Millions of adulterers could be exposed as cheaters’ social network Ashley Madison faces data breach
(August 2015 update below)
This is another one of those times I’m glad I’ve never married.
If I were married, I don’t see myself committing adultery – unless the husband I’m married to is abusive, or the marriage is dead and dying.
There would have to be some pretty serious problems going on in a marriage before I’d consider committing adultery. I’m not the sort who would willy nilly run around cheating, or join a site for married cheaters.
Also, if it came down to me being tempted to cheat over something like my husband (if I had one) “let himself go” and became really large or unattractive, I think I would level with him about it, divorce him over it, and remarry – rather than have an affair.
The dating site “Cougar Life” was also hacked one article said. I think I’d feel too embarrassed to join a site like “Cougar Life” (it’s a site for older women to hook up with younger guys). Not that I support “May December” relationships anyway.
- A group of hackers who call themselves The Impact Team have threatened to expose the identities of the tens of millions of people who use hookup website Ashley Madison.
- The controversial website, which uses the tagline “Life is Short. Have an affair”, provides a matchmaking service for people already in relationships. It has more than 37 million anonymous members.
- Ashley Madison, the infidelity-focused matchmaking site whose slogan is “Life is short. Have an affair,” was the target of a huge hack this weekend, and hackers are threatening to reveal data related to the accounts of millions of members.
- The hack, which was reported by Krebs on Security, appears to have breached “sensitive internal data” from Avid Life Media (ALM), Ashley Madison’s Toronto-based parent company. The hacker or hackers, who go by the name “The Impact Team,” stole “maps of internal company servers, employee network account information, company bank account data and salary information,” in addition to information relating to 40 million users of Ashley Madison and its sister sites, Cougar Life and Established Men.
- According to Krebs on Security, some amount of Ashley Madison account data has already been published online. In a message posted online, the Impact Team took credit for the hack, and threatened to publish more information every day until its demands — a complete and permanent takedown of Ashley Madison and Established Men — were met.
- “We’ve got the complete set of profiles in our DB dumps, and we’ll release them soon if Ashley Madison stays online,” the hackers wrote. “And with over 37 million members, mostly from the US and Canada, a significant percentage of the population is about to have a very bad day, including many rich and powerful people.”
- …Ashley Madison, which drew national attention for its provocative ads, has become the largest online matchmaking site designed to facilitate infidelity. It’s safe to say that the vast majority of those users expected their profiles to remain secure and anonymous, and would be horrified if their names and other account details came to light.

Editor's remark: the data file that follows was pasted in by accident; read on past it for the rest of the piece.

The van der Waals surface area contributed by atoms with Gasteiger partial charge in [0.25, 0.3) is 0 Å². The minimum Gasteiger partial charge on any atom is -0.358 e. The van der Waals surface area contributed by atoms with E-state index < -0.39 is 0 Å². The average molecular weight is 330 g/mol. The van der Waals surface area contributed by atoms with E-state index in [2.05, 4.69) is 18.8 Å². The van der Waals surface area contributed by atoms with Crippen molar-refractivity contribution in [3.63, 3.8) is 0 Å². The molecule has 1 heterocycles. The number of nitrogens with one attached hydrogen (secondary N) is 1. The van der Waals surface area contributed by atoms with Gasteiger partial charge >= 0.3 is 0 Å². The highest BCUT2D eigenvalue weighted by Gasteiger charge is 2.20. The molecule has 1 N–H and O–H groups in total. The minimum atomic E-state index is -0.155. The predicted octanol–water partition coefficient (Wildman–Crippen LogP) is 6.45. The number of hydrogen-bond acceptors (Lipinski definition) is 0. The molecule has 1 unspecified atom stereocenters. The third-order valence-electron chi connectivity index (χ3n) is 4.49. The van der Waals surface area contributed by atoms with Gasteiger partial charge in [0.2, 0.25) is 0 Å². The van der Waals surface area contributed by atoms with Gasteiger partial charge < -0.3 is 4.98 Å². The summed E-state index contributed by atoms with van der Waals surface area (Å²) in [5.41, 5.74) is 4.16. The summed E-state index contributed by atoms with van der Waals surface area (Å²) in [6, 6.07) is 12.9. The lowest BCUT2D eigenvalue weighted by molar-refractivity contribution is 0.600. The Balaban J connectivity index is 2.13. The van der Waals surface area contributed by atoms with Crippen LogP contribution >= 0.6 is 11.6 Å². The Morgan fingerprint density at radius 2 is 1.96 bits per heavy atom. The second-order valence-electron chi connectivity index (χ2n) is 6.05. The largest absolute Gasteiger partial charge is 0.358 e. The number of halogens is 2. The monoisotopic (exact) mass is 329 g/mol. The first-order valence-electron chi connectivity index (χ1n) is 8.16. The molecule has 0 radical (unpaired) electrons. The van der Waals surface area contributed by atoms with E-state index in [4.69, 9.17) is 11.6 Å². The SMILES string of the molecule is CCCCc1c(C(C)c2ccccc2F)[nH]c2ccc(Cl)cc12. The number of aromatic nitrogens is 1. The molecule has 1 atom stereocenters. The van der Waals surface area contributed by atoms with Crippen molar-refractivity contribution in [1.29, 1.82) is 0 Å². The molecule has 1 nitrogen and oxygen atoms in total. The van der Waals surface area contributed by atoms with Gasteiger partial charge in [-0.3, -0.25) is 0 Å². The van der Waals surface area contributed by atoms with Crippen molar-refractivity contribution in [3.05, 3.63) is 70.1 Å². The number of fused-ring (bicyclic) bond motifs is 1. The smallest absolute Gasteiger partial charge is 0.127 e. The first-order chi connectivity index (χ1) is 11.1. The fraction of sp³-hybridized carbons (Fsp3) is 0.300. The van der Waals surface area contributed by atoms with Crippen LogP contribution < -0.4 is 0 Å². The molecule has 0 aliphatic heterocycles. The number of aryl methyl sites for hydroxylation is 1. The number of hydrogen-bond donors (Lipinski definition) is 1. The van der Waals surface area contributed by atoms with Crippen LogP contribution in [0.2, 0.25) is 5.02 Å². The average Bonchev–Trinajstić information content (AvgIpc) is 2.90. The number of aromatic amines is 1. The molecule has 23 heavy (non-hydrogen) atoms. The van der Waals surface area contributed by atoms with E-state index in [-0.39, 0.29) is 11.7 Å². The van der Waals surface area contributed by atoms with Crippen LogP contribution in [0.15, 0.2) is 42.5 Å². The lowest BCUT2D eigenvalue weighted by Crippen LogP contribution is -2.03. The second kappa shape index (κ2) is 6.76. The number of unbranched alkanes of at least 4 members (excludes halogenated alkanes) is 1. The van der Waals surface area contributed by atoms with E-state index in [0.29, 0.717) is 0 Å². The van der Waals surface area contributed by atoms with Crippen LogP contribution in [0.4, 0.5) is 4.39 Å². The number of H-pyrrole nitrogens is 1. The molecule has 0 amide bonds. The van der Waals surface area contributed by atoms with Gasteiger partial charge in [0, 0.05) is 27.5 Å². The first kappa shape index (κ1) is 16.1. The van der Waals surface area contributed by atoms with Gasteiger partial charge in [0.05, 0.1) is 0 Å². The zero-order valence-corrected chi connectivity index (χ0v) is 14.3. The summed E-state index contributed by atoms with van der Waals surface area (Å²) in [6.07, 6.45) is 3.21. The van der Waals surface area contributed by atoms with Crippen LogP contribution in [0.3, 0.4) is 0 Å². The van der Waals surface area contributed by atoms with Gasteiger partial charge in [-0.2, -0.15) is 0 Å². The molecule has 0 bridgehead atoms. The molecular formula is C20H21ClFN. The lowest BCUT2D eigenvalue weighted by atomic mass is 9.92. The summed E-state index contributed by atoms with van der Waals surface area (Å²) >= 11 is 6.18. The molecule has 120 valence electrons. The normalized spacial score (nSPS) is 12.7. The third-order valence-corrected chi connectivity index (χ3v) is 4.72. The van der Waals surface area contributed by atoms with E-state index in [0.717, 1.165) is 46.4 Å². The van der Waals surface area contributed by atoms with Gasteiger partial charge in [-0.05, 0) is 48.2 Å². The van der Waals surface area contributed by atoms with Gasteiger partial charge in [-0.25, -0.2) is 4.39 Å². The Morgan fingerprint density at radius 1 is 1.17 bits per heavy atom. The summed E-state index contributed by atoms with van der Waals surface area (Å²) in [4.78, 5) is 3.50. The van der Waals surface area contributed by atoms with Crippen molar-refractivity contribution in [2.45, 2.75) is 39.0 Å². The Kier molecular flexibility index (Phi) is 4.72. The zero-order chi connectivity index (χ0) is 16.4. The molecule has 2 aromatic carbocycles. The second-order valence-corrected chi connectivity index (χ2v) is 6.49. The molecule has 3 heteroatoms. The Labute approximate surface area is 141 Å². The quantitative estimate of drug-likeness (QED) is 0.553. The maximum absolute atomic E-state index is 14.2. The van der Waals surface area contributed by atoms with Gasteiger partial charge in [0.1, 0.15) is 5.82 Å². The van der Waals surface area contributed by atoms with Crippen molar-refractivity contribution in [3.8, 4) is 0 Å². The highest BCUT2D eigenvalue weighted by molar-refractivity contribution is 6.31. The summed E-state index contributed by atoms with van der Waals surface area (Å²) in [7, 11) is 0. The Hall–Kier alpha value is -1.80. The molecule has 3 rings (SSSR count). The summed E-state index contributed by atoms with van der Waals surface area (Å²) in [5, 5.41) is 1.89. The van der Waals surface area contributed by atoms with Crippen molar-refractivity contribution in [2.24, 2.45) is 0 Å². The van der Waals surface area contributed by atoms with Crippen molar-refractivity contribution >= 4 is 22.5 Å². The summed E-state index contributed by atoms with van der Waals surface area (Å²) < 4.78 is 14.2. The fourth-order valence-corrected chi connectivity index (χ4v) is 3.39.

- July 2015Ashley Madison, a social network for adulterers, has been hacked by an individual or group that’s also begun posting users’ personal data online, according to security blog Krebs on Security.The site, which claims to have over 37 million users, told Krebs on Security that it was working to take down leaked data, including account details of users apparently sampled at random.
An individual or group of hackers calling itself The Impact Team has claimed responsibility for the attack. In a manifesto posted along with the stolen user information, it said that it decided to publish the leaked data in response to alleged lies Avid Life Media (ALM; the company that owns Ashley Madison, as well as hookup sites Cougar Life and Established Men) told its customers about a $19 fee for completely erasing their profiles.
The Impact Team said that the ‘full delete’ feature didn’t actually wipe profiles as advertised and that it brought ALM $1.7 million in revenue last year.
August 2015 update
- Hackers have followed through on a threat to release online a huge cache of data, including customer information, that was stolen a month ago from cheating spouses website AshleyMadison.com, several tech websites reported on Tuesday.
- Reuters was not immediately able to confirm the authenticity of the posting. The data was posted onto the dark web, meaning it is only accessible using a specialized browser, although vast lists of hundreds of email addresses including many linked to corporations and universities sprouted up on other sites hours after the news broke.
- The hackers, who call themselves The Impact Team, leaked snippets of the compromised data in July and threatened to publish names and salacious details of as many as 37 million customers unless Ashley Madison and EstablishedMen.com, another site owned by Toronto-based parent company Avid Life Media, were taken down.
(Link): Why Christians Need to Uphold Lifelong Celibacy as an Option for All Instead of Merely Pressuring All to Marry – vis a vis Sexless Marriages, Counselors Who Tell Marrieds that Having Affairs Can Help their Marriages